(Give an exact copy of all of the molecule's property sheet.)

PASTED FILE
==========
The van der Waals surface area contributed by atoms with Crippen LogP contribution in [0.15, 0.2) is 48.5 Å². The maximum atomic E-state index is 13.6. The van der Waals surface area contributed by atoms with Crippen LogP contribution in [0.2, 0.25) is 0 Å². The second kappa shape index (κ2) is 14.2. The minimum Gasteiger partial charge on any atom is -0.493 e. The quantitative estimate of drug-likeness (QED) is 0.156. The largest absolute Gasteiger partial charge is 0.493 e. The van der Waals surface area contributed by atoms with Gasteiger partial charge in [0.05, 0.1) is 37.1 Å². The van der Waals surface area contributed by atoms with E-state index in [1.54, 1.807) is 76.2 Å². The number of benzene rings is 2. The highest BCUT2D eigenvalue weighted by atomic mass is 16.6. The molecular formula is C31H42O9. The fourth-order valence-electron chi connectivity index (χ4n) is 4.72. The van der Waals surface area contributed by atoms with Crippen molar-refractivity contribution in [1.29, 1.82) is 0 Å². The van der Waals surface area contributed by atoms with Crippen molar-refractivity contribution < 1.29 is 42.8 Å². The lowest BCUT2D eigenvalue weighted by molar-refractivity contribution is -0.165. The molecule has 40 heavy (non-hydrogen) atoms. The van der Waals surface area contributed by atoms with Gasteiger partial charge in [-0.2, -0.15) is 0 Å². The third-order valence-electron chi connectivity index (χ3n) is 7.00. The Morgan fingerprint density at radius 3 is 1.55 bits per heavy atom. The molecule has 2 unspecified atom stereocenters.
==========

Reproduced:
The van der Waals surface area contributed by atoms with Crippen LogP contribution in [0.15, 0.2) is 48.5 Å². The maximum atomic E-state index is 13.6. The van der Waals surface area contributed by atoms with Crippen LogP contribution in [0.2, 0.25) is 0 Å². The second kappa shape index (κ2) is 14.2. The minimum Gasteiger partial charge on any atom is -0.493 e. The quantitative estimate of drug-likeness (QED) is 0.156. The largest absolute Gasteiger partial charge is 0.493 e. The van der Waals surface area contributed by atoms with Gasteiger partial charge in [0.05, 0.1) is 37.1 Å². The van der Waals surface area contributed by atoms with E-state index in [1.54, 1.807) is 76.2 Å². The number of benzene rings is 2. The highest BCUT2D eigenvalue weighted by atomic mass is 16.6. The molecular formula is C31H42O9. The fourth-order valence-electron chi connectivity index (χ4n) is 4.72. The van der Waals surface area contributed by atoms with Crippen molar-refractivity contribution in [1.29, 1.82) is 0 Å². The van der Waals surface area contributed by atoms with Crippen molar-refractivity contribution < 1.29 is 42.8 Å². The lowest BCUT2D eigenvalue weighted by molar-refractivity contribution is -0.165. The molecule has 40 heavy (non-hydrogen) atoms. The van der Waals surface area contributed by atoms with Gasteiger partial charge in [-0.2, -0.15) is 0 Å². The third-order valence-electron chi connectivity index (χ3n) is 7.00. The Morgan fingerprint density at radius 3 is 1.55 bits per heavy atom. The molecule has 2 unspecified atom stereocenters.